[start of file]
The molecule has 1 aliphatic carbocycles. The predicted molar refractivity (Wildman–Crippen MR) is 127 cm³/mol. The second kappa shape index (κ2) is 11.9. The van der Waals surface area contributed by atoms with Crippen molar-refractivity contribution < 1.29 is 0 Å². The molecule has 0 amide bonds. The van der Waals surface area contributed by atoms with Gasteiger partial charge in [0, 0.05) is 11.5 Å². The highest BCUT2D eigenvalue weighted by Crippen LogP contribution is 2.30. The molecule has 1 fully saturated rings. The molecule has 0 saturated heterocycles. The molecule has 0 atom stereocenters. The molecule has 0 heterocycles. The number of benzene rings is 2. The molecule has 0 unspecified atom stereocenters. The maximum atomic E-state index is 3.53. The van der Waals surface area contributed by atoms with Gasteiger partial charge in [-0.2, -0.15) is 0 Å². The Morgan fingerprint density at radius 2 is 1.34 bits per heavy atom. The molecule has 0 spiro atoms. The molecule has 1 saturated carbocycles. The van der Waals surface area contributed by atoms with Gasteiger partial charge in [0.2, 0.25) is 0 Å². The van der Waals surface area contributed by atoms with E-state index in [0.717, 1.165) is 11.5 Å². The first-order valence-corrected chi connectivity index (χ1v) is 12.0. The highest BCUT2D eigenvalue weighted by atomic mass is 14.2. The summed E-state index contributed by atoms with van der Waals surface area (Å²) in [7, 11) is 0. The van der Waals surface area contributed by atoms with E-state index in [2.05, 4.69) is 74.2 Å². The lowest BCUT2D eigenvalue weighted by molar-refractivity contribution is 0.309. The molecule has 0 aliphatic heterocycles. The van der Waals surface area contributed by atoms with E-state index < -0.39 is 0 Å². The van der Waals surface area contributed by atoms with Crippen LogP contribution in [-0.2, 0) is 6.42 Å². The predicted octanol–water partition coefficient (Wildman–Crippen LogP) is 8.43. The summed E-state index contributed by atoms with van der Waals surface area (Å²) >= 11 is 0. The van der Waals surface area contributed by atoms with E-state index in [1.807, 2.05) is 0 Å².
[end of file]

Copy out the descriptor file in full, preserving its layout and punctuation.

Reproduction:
The molecule has 1 aliphatic carbocycles. The predicted molar refractivity (Wildman–Crippen MR) is 127 cm³/mol. The second kappa shape index (κ2) is 11.9. The van der Waals surface area contributed by atoms with Crippen molar-refractivity contribution < 1.29 is 0 Å². The molecule has 0 amide bonds. The van der Waals surface area contributed by atoms with Gasteiger partial charge in [0, 0.05) is 11.5 Å². The highest BCUT2D eigenvalue weighted by Crippen LogP contribution is 2.30. The molecule has 1 fully saturated rings. The molecule has 0 saturated heterocycles. The molecule has 0 atom stereocenters. The molecule has 0 heterocycles. The number of benzene rings is 2. The molecule has 0 unspecified atom stereocenters. The maximum atomic E-state index is 3.53. The van der Waals surface area contributed by atoms with Gasteiger partial charge in [-0.2, -0.15) is 0 Å². The Morgan fingerprint density at radius 2 is 1.34 bits per heavy atom. The molecule has 0 spiro atoms. The molecule has 1 saturated carbocycles. The van der Waals surface area contributed by atoms with Gasteiger partial charge in [0.2, 0.25) is 0 Å². The van der Waals surface area contributed by atoms with E-state index in [0.717, 1.165) is 11.5 Å². The first-order valence-corrected chi connectivity index (χ1v) is 12.0. The highest BCUT2D eigenvalue weighted by atomic mass is 14.2. The summed E-state index contributed by atoms with van der Waals surface area (Å²) in [7, 11) is 0. The van der Waals surface area contributed by atoms with E-state index in [2.05, 4.69) is 74.2 Å². The lowest BCUT2D eigenvalue weighted by molar-refractivity contribution is 0.309. The molecule has 0 aliphatic heterocycles. The van der Waals surface area contributed by atoms with E-state index < -0.39 is 0 Å². The van der Waals surface area contributed by atoms with Crippen LogP contribution in [-0.2, 0) is 6.42 Å². The predicted octanol–water partition coefficient (Wildman–Crippen LogP) is 8.43. The summed E-state index contributed by atoms with van der Waals surface area (Å²) >= 11 is 0. The van der Waals surface area contributed by atoms with E-state index in [1.807, 2.05) is 0 Å².